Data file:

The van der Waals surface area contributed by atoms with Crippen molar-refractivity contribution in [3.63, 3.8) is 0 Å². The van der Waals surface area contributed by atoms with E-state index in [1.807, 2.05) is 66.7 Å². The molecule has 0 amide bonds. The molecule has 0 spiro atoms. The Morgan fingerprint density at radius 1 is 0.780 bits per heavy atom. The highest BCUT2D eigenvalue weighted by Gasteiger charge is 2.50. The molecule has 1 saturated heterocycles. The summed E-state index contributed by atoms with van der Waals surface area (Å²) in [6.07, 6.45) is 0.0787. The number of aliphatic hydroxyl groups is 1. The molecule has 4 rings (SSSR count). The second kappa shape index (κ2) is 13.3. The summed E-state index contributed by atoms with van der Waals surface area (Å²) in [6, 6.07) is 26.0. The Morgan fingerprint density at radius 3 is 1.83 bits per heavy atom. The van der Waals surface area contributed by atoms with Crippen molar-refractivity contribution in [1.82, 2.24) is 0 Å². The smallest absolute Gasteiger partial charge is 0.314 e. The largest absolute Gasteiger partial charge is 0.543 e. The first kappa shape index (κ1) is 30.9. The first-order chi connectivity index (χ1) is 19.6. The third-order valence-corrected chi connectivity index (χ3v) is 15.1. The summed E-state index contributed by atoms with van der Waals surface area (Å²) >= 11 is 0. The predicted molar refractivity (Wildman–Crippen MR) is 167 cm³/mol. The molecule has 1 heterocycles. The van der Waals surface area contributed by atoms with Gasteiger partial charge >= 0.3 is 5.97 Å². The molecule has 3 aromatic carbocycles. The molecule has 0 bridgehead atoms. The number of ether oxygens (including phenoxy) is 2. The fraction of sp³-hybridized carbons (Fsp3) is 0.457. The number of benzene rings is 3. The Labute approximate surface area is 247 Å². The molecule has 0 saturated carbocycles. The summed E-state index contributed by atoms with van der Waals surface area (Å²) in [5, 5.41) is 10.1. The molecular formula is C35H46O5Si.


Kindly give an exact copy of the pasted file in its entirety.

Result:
The van der Waals surface area contributed by atoms with Crippen molar-refractivity contribution in [3.63, 3.8) is 0 Å². The van der Waals surface area contributed by atoms with E-state index in [1.807, 2.05) is 66.7 Å². The molecule has 0 amide bonds. The molecule has 0 spiro atoms. The Morgan fingerprint density at radius 1 is 0.780 bits per heavy atom. The highest BCUT2D eigenvalue weighted by Gasteiger charge is 2.50. The molecule has 1 saturated heterocycles. The summed E-state index contributed by atoms with van der Waals surface area (Å²) in [6.07, 6.45) is 0.0787. The number of aliphatic hydroxyl groups is 1. The molecule has 4 rings (SSSR count). The second kappa shape index (κ2) is 13.3. The summed E-state index contributed by atoms with van der Waals surface area (Å²) in [6, 6.07) is 26.0. The Morgan fingerprint density at radius 3 is 1.83 bits per heavy atom. The van der Waals surface area contributed by atoms with Crippen molar-refractivity contribution in [1.82, 2.24) is 0 Å². The smallest absolute Gasteiger partial charge is 0.314 e. The largest absolute Gasteiger partial charge is 0.543 e. The first kappa shape index (κ1) is 30.9. The first-order chi connectivity index (χ1) is 19.6. The third-order valence-corrected chi connectivity index (χ3v) is 15.1. The summed E-state index contributed by atoms with van der Waals surface area (Å²) >= 11 is 0. The predicted molar refractivity (Wildman–Crippen MR) is 167 cm³/mol. The molecule has 1 heterocycles. The van der Waals surface area contributed by atoms with Gasteiger partial charge >= 0.3 is 5.97 Å². The molecule has 3 aromatic carbocycles. The molecule has 0 bridgehead atoms. The number of ether oxygens (including phenoxy) is 2. The fraction of sp³-hybridized carbons (Fsp3) is 0.457. The number of benzene rings is 3. The Labute approximate surface area is 247 Å². The molecule has 0 saturated carbocycles. The summed E-state index contributed by atoms with van der Waals surface area (Å²) in [5, 5.41) is 10.1. The molecular formula is C35H46O5Si.